SAP has migrated its online service for reporting carbon emissions over to an Amazon cloud platform, the company announced Monday.
The newly launched version 5.0 of the company’s SAP Carbon Impact OnDemand is the first to run on Amazon, said Vishal Sikka, who is SAP’s executive board member for technology and innovation. “That gives us a tremendous benefit of low-cost elastic performance and scalability,” he said. Customers will work directly with SAP, rather than Amazon.
The service is one of a number of ancillary cloud-based services that SAP is offering its customers, under the OnDemand rubric. “Around edges of the [SAP] Business Suite, there are lots of lines of business, like this one, that we need to do. For these cases, the [Amazon] on-demand model is a fantastic fit,” he said.
This particular service, which can be used with SAP’s Business Suite or as a standalone product, aims to give users “complete visibility about what is going on with their carbon emissions.”
Users can upload or gather information from their business units about energy consumption, and the software will summarize the results in reports and on dashboards.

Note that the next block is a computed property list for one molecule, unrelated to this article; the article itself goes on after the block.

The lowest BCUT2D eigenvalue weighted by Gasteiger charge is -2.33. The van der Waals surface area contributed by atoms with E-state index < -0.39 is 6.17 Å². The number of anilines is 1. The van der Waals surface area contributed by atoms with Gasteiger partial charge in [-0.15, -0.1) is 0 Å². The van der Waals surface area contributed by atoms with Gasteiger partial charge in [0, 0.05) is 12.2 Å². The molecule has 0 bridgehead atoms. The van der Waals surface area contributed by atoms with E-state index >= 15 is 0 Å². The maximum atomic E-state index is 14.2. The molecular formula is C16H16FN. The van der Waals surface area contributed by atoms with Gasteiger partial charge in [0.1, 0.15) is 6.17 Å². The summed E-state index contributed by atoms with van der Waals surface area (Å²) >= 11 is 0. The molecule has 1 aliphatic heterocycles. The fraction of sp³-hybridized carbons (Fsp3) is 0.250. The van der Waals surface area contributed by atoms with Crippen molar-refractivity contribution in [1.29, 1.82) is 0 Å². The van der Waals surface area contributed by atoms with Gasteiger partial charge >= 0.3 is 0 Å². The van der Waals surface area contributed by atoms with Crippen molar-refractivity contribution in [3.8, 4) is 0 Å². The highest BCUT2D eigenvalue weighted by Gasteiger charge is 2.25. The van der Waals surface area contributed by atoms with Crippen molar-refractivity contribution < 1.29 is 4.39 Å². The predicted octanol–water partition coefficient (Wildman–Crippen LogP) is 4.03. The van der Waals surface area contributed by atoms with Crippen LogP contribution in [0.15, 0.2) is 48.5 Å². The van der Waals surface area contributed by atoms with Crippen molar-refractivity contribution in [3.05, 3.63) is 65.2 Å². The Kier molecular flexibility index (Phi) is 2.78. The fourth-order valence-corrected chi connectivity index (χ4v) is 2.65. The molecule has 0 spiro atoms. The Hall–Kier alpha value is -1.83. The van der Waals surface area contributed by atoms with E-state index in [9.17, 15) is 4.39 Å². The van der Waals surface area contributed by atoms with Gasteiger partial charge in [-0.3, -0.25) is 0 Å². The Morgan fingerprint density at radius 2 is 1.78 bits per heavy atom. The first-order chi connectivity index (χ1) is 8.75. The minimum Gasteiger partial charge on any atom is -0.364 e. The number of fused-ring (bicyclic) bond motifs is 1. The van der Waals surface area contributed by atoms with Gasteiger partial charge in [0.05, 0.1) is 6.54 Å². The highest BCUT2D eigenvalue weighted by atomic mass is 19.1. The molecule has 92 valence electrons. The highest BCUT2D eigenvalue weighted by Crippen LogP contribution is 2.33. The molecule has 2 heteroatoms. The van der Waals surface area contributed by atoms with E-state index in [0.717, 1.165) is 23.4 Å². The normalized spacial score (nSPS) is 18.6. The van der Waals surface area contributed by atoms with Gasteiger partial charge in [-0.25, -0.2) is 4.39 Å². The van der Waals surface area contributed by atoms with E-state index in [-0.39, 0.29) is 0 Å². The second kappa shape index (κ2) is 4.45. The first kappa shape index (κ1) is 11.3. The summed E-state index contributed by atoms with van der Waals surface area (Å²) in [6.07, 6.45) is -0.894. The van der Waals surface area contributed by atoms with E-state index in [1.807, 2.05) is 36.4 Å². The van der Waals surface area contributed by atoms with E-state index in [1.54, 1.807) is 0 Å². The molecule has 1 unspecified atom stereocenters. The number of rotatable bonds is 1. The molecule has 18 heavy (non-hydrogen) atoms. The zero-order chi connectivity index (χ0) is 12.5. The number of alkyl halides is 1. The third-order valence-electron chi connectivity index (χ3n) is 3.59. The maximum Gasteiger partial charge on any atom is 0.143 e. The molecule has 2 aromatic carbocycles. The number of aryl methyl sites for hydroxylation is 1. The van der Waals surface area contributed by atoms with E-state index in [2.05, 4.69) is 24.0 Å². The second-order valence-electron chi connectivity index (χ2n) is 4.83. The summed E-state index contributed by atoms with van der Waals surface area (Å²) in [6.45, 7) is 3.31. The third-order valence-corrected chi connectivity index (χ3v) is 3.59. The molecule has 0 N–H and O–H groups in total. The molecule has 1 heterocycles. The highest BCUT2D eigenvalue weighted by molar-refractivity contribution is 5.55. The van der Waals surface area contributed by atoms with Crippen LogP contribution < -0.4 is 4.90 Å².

To input information, organizations can set up EDI (Electronic Data Interchange) connections with utility companies and other energy providers. Logistics and fleet management software can be mined for data as well. The service also offers survey templates that managers can set up to interrogate employees about their travels.
“Typically, the organizations have a lot of systems where carbon emissions is stored,” Sikka said. The service itself has a set of calculations that can translate all the reported corporate activity into carbon emissions.
Version 5 of this service has a number of new features, such as a new section for discussions and the ability for users to create their own carbon-emissions-based calculations. The service also has integrated its metrics with those from the Carbon Disclosure Project, an effort to standardize and promote corporate reporting of carbon emissions.
For affected U.S. industries, the service will also provide reports that will comply with recent Environmental Protection Agency mandates for reporting on greenhouse gas emissions, Sikka said.
SAP had acquired a carbon-counting service when it purchased environmental reporting software provider Clear Standards in 2009. Sikka declined to say how many customers are using the service, though he noted a number of large firms such as hybrid-car manufacturer Fisker Automotive and software giant Autodesk.
“We believe that over time, that this will be something that every one of our customers will need,” he said.
Joab Jackson covers enterprise software and general technology breaking news for The IDG News Service. Follow Joab on Twitter at @Joab_Jackson. Joab’s e-mail address is Joab_Jackson@idg.com